Want to perform better and lift your booty! Time for an upgrade on your squat routine. Squats engage almost every muscle, from head to toe. This means there is a huge hormonal response and massive impact on the nervous system. So what does this mean for you? All of that leads to creating an anabolic environment, which means more potential for muscle growth. Now hold on ladies…this doesn’t mean growing your muscles like a body builder…this simply means you are building lean tissue which will lead to a lifted, plump, firm booty! Talk to any body builder and ask them how hard it is for them to actually gain the muscle mass that they want….its takes TONS of protein, testosterone, and sometimes supplements that enhance muscle growth. So relax and drop it like a squat!
Basic Squat Science
It’s all in the hips! Before jumping into any squat or leg routine, its important to understand the mechanics of the squat. All too often we catch people with incorrect form which will put extra pressure on the joints and ligaments. We always suggest you watch yourself closely in the mirror while performing squats to ensure proper form.
Here is a list of the 4 most important aspects of a squat:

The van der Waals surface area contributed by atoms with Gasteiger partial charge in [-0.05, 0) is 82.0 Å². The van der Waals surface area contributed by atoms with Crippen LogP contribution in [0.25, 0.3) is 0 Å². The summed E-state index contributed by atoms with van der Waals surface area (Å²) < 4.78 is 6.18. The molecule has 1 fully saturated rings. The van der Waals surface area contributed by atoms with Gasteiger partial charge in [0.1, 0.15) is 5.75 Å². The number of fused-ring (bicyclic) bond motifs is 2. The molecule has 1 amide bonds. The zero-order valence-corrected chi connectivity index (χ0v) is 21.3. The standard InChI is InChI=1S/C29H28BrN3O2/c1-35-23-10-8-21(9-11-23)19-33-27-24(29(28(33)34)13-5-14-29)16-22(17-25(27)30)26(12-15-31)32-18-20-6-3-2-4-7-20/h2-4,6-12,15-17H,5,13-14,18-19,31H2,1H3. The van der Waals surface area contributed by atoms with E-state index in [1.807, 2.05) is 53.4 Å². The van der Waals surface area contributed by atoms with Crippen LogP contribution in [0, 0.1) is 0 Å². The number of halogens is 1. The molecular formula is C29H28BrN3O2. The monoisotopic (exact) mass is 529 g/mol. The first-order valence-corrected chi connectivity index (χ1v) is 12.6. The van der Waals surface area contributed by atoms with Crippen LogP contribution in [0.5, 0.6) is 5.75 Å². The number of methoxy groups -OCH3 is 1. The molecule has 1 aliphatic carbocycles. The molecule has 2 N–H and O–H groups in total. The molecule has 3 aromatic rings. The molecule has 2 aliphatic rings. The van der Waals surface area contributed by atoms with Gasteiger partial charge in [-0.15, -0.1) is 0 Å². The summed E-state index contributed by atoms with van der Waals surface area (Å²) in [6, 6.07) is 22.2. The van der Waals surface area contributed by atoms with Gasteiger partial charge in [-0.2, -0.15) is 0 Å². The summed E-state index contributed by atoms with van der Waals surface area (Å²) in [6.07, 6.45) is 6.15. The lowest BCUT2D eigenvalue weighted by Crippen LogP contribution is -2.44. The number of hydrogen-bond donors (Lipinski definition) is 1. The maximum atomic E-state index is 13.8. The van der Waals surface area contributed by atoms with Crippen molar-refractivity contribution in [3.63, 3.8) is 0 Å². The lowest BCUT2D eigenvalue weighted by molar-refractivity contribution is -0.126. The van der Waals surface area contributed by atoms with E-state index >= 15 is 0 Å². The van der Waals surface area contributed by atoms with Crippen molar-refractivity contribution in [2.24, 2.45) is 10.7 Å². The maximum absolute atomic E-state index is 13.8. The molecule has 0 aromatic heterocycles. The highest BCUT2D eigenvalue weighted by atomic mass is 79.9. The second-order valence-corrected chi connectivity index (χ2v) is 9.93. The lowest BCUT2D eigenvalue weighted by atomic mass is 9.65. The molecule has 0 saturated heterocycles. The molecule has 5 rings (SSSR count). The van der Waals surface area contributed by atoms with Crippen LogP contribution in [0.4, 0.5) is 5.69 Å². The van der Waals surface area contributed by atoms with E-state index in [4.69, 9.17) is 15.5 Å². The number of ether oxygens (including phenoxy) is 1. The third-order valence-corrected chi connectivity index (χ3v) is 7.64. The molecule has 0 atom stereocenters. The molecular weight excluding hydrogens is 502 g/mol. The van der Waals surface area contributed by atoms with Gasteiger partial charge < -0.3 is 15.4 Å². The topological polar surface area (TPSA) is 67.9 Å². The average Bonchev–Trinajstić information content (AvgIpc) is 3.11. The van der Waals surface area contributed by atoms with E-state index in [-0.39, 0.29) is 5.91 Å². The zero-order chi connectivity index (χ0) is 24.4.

1. Feet should be planted on the floor with most of the pressure on the outer edge of the feet to prevent ankles and knees from collapsing in.
2. Knees should never track over your toes and should always be pushed outward towards your pinky toes.
3. Chest should always be kept high, don’t let your chest drop forward towards your knees, stay in a safe range of motion for you and your hips.
4. Always lift through your glutes…think about pinching a penny…this trick always works.
Just how low should you go? In the past, many Orthopedic MD’s and Physical Therapist have said squatting can be dangerous on the knees and should be avoided to take pressure off the joints. It is important to understand your limitations on your range of motion for your current state of the knee. If you tend to have “bad knees” then you need to be more careful than someone with healthy knees and you will have to cage your range of motion based on your pain level. I believe in pain free range of motion, if it hurts, stop your range of motion right before the pain triggers. On the other hand if you have healthy knees, experts say go as low as you can– with proper form. Research has even shown proper squatting can increase knee stability.
1. Body Weight Squat
2. Single Leg TRX Squat
3. Goblet Squat
4. Kettle Bell Front Squat
5. TRX Jump Squat